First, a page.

I wanted to bring that feeling or experience to other people - force them to let go of their egos or facades and ask them to dive into a process. Of course, everybody's different.
Water can also be very intimidating. It's not like everybody is ready to flow into it. It is a process where I have to be very supportive, very empathetic. Where I have to breathe alongside someone to support them in that process like, "Yes you're cold. Yes, it's freezing. This might be a position that you've never been in, but can we go further?" It can be very therapeutic for some people. They get a chance to conquer some of their fears.
You specifically mentioned that while shooting in Africa, you were conscious not to depict scarcity - or at least to not let that consume the narrative of the work. But there's an obvious tension because water has been so politicized, and so often used as means of oppression.
As I mentioned before, I was in the middle of a drought, for example. I was looking for water. I spent a couple of days just looking for a place where I could take these images. Then I'm confronted with the reality of these natural elements.
I remember going to one of my favorite areas - the Great Victoria Lake Region in East Africa. I went on a kind of pilgrimage around these lakes with my local fixer and it was devastating to see that such a great lake - the greatest lake region in the whole African continent and one of the biggest ones in the world - was so polluted in some areas that the actual coastline was just garbage. And the communities were just living on the edges of these lakes.
So there is, I think, an invitation of the work to develop a deeper relationship - or at least appreciate water more - without seeing it so explicitly. For example, when I published the book, we donated 10% of it to a clean water foundation in Africa. It was equally inspiring and devastating to encounter these conditions and the exploitation of water. But I had to force myself to go beyond that exploitation.
I'm curious to know how you went about finding and selecting the subjects for this project.
For many, I meet them on the street, literally. I’ll introduce myself, tell them that I’d like to photograph them, show them my work so they have an idea what to expect...I give them my information and ask them to reach out.
But for Agua, I wanted to photograph dancers as well. So I asked a friend of mine who's a dancer to refer me to some people. She referred me to them and I made a selection. So it varies.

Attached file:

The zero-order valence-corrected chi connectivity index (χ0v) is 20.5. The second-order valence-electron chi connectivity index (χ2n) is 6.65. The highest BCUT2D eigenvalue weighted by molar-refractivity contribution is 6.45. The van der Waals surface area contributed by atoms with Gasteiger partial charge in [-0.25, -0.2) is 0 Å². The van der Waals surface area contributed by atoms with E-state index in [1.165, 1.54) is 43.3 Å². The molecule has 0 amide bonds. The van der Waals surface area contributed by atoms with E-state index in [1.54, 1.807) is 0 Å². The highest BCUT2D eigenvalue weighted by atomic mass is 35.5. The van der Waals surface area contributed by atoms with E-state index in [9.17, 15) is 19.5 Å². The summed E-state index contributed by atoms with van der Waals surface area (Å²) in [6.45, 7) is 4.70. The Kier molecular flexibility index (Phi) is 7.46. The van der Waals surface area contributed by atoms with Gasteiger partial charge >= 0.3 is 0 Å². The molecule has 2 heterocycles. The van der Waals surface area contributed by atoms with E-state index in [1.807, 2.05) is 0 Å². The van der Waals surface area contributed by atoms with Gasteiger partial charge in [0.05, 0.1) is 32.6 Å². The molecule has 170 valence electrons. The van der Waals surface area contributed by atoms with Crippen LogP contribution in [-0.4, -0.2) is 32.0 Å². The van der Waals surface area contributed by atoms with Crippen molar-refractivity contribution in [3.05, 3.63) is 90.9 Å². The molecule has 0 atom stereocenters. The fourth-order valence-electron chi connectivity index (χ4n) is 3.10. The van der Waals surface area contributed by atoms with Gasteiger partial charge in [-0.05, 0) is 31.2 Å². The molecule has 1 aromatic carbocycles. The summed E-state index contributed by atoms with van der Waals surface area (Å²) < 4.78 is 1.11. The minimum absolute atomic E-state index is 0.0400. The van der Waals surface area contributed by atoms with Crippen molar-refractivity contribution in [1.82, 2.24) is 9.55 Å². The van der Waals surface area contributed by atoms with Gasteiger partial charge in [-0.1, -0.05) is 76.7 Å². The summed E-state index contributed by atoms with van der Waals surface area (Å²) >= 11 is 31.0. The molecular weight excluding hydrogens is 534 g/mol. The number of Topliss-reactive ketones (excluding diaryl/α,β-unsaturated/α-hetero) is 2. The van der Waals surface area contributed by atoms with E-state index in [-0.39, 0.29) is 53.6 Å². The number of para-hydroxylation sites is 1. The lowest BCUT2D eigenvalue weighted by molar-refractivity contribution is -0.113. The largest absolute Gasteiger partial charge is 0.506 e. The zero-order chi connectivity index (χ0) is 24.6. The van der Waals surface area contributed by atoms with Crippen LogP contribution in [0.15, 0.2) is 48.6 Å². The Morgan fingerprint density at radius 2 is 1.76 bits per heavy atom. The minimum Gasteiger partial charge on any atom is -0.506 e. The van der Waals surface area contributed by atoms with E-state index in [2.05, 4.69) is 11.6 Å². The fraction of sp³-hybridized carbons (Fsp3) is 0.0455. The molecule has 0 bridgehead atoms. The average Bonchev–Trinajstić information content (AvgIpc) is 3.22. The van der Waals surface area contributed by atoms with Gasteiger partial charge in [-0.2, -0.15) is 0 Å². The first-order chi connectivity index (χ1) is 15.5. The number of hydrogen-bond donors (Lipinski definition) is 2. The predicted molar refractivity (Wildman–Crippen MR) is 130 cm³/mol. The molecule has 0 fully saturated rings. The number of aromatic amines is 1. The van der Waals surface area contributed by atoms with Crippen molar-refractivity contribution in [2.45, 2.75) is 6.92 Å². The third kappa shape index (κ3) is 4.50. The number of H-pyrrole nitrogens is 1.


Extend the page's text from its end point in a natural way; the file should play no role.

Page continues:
Yes, I certainly noticed that some have a definite dancerly quality and an element of choreography between the two subjects…
Some of them who you'd think are dancers actually aren’t. Most of the people I photograph are people who have never modeled. I'm more drawn to people who have never modeled. A lot of times, they are men who haven't been given the opportunity to flow in these positions or be more loose with their bodies.
You might be surprised by those who are not actually dancers. This is their first time moving their bodies in such ways. And it takes more direction and guidance from me. I used to dance when I was younger so I think it’s also looking for shapes and forms – depending on the person. There are some people that flow more naturally.
There's also an intimacy between some of the subjects. Can you tell me more about the interactions between the two?
I love photographing more than one person. I love duos and trios. I love photographing people who have an existing bond with one another. Because I find it’s often easier for them to step out of their comfort zone or take risks when somebody else is doing this with them. It's also this exercise of them exploring something together, of getting closer.
For Agua, I photograph people who are friends, siblings - and there are often two men. I met one of them – I actually hand-picked him on the street - and asked, “Is there someone in your life who you are very close to and who's also male?” And he told me, "My best friend." I asked him to send me a picture, and said, “I’d love to photograph the two of you together.” So they already have an existing friendship brought into the image.